It has been said that pipers can be a cantankerous lot. If you can find a group who are happy to be in the same room together, that’s a start. Then there remains the challenge of getting them to agree on pipe setup, type of bag, make of reeds, etc and then to play the same setting at the same tempo and all together in tune. Nae bother…
Matching bagpipes to concert instruments like a violin, guitar or piano is, to be blunt, a whole other barrel of golf balls. Combining highland bagpipes with concert instruments is nothing new. Many musicians have made good careers out of doing so, the latest and probably most notable being the Red Hot Chilli Pipers. Using electronic bagpipes is a useful short cut as instruments like the Redpipe can be tuned chromatically and by key. But what happens when you need to make your analogue pipe play nicely with others?
Well, where to start? A pipe has only nine notes (with no chromatic scale), the music is written in A but played in an approximation of B flat and it relies on a “just” scale that is quite different from the “equal temperament” scale preferred by most Western (as in hemisphere, not as in country and) music. More so than most other instruments, bagpipes are frequently played out in the elements, rain driving the instrument flat and sun driving it equally sharp. Just playing them adds heat which makes the natural cane reeds sharpen over time. Worst of all, pipers have never given two hoots for concert instruments and so tune their pipe at a pitch that sounds good to them.
If you’re up for some history, maths, physics and philosophy, there is a really good summary of the technical aspects of scales and bagpipe tuning by Ewan Macpherson: “The Pitch and Scale of the Great Highland Bagpipe” (reprinted from the Winter 1998 issue of the magazine New Zealand Pipeband). It is an interesting side note that setting A below middle C on a piano to 440Hz only happened by international agreement as recently as 1939. Until then, everyone was at liberty to do what they wanted.
In 2016, FMM played their Worlds medley at about 480Hz (as read off the BBC recording) and concert B flat is 466. The difference between A and Bb is a semitone or about 26Hz. So FMM would be 14Hz sharp of concert or about half a semitone. The gradual sharpening of pipe chanters (along with all other instruments) has occurred over the last century or more. It’s part of the reason why music is written in A and played in Bb – the instrument was originally in A but personal taste and the physical setup of pipes has driven the tuning sharper and sharper over time. We seem to be having a lull in that progress at the moment. Most bands pitch Bb somewhere in the low 480s. Solo pipers I am sure still chase their own ideal pitch to match the instrument, conditions and tunes. I am currently playing around 481 – 483 at band and 478 – 480 for my solo pipe. The Australian climate swings from heatwaves to floods which makes it all that much harder of course…
So, what’s to be done? Trying to make a normal chanter pitch at 466 is hard and generally involves a lot of hemp, tape and swearing. Most common reeds don’t pitch well when raised dramatically out of the reed seat. The drones can be made to go flat fairly easily but issues with top sections popping off the tuning pins are common.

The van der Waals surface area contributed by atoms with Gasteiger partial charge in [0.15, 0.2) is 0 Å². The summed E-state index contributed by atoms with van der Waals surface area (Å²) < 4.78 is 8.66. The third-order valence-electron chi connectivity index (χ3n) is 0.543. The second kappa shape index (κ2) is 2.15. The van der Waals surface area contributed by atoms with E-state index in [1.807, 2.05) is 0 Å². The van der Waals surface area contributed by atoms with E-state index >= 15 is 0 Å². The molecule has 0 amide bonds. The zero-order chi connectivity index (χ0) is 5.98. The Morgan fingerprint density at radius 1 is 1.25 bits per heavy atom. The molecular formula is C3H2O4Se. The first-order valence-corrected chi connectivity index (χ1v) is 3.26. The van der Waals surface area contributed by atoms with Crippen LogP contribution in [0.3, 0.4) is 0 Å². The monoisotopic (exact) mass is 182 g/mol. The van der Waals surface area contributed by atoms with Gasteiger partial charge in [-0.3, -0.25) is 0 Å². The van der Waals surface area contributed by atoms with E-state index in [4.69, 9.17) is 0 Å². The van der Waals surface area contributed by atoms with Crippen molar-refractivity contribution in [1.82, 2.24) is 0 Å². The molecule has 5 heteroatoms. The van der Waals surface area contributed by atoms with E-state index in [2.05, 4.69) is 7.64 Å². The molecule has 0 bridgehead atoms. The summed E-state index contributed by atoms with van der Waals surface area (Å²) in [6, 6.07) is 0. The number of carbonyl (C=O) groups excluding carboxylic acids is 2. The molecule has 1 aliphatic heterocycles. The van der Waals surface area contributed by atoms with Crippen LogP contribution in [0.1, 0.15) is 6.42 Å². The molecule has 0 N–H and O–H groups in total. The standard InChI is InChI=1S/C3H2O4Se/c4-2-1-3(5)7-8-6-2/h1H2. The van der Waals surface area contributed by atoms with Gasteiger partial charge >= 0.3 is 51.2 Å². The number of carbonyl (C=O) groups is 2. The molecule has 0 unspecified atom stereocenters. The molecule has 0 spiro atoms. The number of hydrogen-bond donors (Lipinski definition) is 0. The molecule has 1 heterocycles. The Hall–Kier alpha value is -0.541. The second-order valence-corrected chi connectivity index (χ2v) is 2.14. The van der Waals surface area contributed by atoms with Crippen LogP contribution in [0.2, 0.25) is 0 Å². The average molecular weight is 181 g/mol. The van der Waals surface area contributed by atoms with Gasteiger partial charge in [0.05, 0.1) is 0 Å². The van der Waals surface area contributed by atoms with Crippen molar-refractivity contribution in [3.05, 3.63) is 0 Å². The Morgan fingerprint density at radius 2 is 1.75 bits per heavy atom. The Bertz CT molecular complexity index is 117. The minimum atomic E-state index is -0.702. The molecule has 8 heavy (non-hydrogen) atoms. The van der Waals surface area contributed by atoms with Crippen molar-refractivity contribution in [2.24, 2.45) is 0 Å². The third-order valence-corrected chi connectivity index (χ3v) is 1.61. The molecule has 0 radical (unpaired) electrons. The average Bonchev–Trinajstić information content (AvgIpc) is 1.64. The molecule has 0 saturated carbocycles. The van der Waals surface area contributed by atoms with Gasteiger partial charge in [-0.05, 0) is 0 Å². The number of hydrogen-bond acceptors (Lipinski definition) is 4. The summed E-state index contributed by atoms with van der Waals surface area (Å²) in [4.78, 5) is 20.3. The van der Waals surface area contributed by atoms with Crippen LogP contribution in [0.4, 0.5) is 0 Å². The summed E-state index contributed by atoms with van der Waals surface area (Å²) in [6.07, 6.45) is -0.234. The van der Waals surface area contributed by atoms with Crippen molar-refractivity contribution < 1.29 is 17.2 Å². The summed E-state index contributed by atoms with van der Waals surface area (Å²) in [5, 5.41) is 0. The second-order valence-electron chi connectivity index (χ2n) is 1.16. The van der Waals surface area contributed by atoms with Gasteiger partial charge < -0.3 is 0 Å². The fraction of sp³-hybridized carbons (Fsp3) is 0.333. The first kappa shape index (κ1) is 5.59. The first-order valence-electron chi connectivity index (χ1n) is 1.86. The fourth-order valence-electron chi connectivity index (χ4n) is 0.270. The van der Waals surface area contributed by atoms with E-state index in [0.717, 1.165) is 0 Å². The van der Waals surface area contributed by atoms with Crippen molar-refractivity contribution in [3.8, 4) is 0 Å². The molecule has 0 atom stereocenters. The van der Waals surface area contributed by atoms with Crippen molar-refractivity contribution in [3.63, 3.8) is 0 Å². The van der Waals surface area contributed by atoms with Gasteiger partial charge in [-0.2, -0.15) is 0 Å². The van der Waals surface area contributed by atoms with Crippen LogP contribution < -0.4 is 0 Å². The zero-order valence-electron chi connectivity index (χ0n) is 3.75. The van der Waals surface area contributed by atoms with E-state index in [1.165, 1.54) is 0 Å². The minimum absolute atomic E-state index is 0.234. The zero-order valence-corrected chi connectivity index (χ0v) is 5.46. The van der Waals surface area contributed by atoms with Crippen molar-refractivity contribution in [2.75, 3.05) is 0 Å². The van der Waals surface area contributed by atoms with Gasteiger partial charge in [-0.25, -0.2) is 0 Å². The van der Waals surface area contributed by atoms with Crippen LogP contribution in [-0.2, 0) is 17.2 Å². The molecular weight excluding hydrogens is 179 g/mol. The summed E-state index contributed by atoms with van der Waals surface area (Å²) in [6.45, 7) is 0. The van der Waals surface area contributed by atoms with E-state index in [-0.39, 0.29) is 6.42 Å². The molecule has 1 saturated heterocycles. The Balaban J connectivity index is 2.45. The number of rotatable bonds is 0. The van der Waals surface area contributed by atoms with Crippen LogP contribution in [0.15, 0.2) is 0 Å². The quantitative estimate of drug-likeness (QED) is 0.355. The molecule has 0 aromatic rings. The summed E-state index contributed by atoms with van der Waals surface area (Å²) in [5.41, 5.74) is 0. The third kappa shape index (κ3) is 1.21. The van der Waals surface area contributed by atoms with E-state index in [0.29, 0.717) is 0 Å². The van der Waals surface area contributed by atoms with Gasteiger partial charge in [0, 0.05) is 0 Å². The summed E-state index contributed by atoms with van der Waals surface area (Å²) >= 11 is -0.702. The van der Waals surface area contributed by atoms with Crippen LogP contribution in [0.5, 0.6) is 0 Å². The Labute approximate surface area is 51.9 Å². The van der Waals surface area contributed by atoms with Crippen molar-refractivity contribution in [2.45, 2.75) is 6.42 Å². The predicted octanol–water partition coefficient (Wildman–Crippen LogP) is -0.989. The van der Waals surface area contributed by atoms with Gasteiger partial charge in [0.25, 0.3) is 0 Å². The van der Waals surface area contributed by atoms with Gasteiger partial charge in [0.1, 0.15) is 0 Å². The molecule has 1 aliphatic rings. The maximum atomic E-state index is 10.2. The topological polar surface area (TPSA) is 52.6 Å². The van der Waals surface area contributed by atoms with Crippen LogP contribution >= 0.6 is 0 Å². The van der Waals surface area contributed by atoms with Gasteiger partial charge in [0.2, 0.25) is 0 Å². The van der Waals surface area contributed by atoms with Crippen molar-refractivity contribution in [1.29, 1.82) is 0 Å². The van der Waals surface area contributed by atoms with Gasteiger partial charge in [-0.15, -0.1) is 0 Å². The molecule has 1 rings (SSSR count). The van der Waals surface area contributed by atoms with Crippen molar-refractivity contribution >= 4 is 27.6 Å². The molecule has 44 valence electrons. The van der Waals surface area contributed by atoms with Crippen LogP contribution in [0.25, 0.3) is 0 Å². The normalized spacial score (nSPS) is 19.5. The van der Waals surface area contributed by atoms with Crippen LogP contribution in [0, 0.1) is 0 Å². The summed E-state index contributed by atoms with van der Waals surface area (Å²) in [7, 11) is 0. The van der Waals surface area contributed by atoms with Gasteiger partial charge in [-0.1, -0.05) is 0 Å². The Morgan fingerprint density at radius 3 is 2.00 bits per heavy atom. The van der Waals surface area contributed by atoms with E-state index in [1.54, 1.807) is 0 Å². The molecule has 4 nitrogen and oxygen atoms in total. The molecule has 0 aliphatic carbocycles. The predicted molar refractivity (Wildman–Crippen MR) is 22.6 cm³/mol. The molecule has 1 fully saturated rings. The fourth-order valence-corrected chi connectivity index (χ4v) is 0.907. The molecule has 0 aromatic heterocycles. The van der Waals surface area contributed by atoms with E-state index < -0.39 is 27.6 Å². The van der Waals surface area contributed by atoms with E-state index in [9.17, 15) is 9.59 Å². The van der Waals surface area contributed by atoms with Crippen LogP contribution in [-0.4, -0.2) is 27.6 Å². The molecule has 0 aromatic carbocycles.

Helpfully, a number of pipe makers and suppliers are trying to address the problem. The solution comes in two parts: how to make the chanter flatter and what to do with the drones. In both cases there have generally been two approaches: either change the instrument or change the reed.
Many makers now produce Bb (and even A440) chanters including Boderiou, McCallum, Shepherd and MacLellan, some in both pipe and concert scales. Reeding these chanters is much more straightforward as the reed can be situated at a “normal” depth into the reed seat. I play a McCallum band chanter and have a Bb chanter from the same maker. There is little to no difference in the process and difficulty of fitting these chanters with G1 Platinum reeds. Shepherd also produces a Bb chanter reed designed for their Bb chanter. Not sure how this would go in a regular chanter?
Some reed makers including Highland Reeds are also now producing Bb drone reed sets. Another solution to make drones tune more naturally is to use drone extenders – little pieces of plastic that reproduce the reed seat at a distance from the drone end.
So what do you need to carry in your pipe case to allow you to play nicely with others? All it can take is to pop an additional chanter pitched to Bb into your case and a set of drone extenders. Need to play in? Simply swap your chanter and install the drone extenders, tune and you’re ready to go.
A couple of last points about playing with other instruments:
- Always check what the other instruments are tuning at. Guitars and pianos are always likely to be A440 but others may not. Playing recently with a brass band, they’re preference for tuning Bb was around 468 or 470, slightly sharp of concert. If you’ve rigged up right, this shouldn’t be a problem but just check their value going in and you’ll nail it.
- Volume can be an issue. Most non-piping musicians will eventually break down and ask where the volume knob is and in a most polite voice ask you to turn it down. But surprisingly, pipes can often be not loud enough, particularly when playing against amplified instruments. Again, in this case Redpipes are your friend.
And for those who may be interested, there are some really cool people doing some great stuff with concert instruments and just scales. Have a listen to Michael H Dixon playing french horn to a just scale. Pipers will find some of the intervals strangely familiar…